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Nurse leaders: The next generation


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Rebecca Hendren, for HealthLeaders Media, October 19th, 2010

The nurse manager workforce is aging so rapidly that we face a succession planning crisis in the near future. Despite this, many hospitals place little emphasis on formal leadership development. The next generation of leaders will come from self-motivated nurses learning from coaches and mentors how to become better managers.

One of the speakers at last month’s Nursing Management Congress in Texas conducted a quick, informal poll among attendees to see which age brackets were represented. Overwhelmingly, one group stood out: those who were less than 15 years from retirement. The speaker’s aim was to illustrate the point that our nurse manager workforce is aging and we face a succession planning crisis in the near future.

Despite this, many hospitals place little emphasis on developing formal nurse succession plans or offer leadership development classes to groom the next generation of leaders. I met new nurse managers at the conference who were there on their own dime, eager to develop their skills, learn how to become better managers, and increase their usefulness to their organizations and staff.

Several of these nurse managers credited their desire to progress their career and take management positions to coaches or mentors who provided career advice and development opportunities. Without these coaches, they said, they might never have thought management was an option for them or been interested in pursuing it.

Senior leadership should encourage these mentoring and coaching relationships in their organizations.

"You shouldn’t wait until a leader leaves to start thinking 'who are we going to move in there?'" says Patty Kubus, president of Leadership Potential International, and a former nurse manager who now teaches leadership development and consults with hospitals on issues such as succession planning. "You should be constantly looking to identify leadership potential in staff, and focused on building leadership skills, so they are ready and waiting to fill open positions."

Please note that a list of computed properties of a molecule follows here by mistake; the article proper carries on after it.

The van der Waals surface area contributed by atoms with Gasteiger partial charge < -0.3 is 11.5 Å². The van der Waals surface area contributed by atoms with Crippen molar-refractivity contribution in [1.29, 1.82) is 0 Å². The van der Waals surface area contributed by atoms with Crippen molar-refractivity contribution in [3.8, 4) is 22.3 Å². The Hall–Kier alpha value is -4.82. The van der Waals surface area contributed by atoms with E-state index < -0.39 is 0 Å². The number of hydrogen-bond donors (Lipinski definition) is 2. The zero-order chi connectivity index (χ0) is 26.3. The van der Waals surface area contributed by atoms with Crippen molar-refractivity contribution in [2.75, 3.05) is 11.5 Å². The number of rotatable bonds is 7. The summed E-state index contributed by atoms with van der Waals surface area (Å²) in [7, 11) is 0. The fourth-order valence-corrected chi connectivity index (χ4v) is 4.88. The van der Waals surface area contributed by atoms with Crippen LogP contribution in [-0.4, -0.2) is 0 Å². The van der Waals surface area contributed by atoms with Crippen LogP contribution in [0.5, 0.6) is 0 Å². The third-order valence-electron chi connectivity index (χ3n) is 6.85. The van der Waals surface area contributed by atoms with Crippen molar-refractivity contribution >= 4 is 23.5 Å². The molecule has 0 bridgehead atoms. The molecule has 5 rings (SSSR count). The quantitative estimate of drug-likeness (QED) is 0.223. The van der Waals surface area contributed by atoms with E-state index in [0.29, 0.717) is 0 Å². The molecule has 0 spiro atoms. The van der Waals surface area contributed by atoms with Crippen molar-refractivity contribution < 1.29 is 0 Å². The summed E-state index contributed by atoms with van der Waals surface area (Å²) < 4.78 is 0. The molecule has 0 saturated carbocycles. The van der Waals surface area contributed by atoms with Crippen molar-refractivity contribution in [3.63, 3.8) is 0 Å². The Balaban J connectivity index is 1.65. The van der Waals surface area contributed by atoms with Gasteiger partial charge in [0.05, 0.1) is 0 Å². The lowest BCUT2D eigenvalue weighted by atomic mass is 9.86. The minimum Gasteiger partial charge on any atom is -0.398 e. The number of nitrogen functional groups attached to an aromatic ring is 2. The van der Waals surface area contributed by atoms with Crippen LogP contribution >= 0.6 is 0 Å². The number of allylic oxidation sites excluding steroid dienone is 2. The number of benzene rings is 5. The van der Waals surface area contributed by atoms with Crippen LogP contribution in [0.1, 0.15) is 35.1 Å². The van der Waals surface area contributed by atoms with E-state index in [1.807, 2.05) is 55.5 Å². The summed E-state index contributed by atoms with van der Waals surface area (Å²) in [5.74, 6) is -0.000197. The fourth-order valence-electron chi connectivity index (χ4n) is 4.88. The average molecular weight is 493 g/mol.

Kubus warns that hospitals face an exodus of managers from the baby boomer generation and that hospitals should be actively grooming younger generations. The importance of engaging younger generation doesn’t apply simply to grooming future managers. Kubus warns that generations X and Y (also known as the millennials) want workplaces where they can progress and with access to continuing education that will help them advance their careers.

"Senior executives need to be developing staff constantly, so they are using their talents to the utmost," Kubus says. "Otherwise people will get bored and check out. Engagement will drop and productivity will drop, and you’ll see it in your staff and customer satisfaction scores."

Kubus identifies three steps for a leadership development plan.

1. Identify staff who have potential: those who are competent nurses who have demonstrated skills in leadership, influencing others, and communication. Most people don’t go into healthcare to become managers and leaders. Nurses, especially, may fear career progression means an end to caring for patients at the bedside. Get to know staff, coach them, and find out what their career aspirations are.

Talk to high-potential staff about management and administrative positions and relate the work to the organization’s overall goal of providing excellent patient care.

"Make it sound exciting," Kubus says. "Many nurses see management as just administrative drudgery, rather than a rewarding leadership role. Start selling it."

2. Assess skills: As you identify staff who have leadership potential, assess their skills so you can build on strong skills and identify weak areas. For example, most nurses do not have a background in finance. Help them build their acumen with budgeting and financial issues.

3. Build on skills: Provide training sessions and action learning projects that are multidisciplinary to help them build strategic relationships with other people in the organization. Find them a mentor, maybe someone who is outside nursing and can provide a different perspective.

As staff progress, notice what they are doing and recognize their success. Provide feedback on their new skills or behavior and the effect it has on the organization. Focusing on succession planning will have nurses ready and excited about leadership and with expanded opportunities to make a difference.

Source: HealthLeaders Media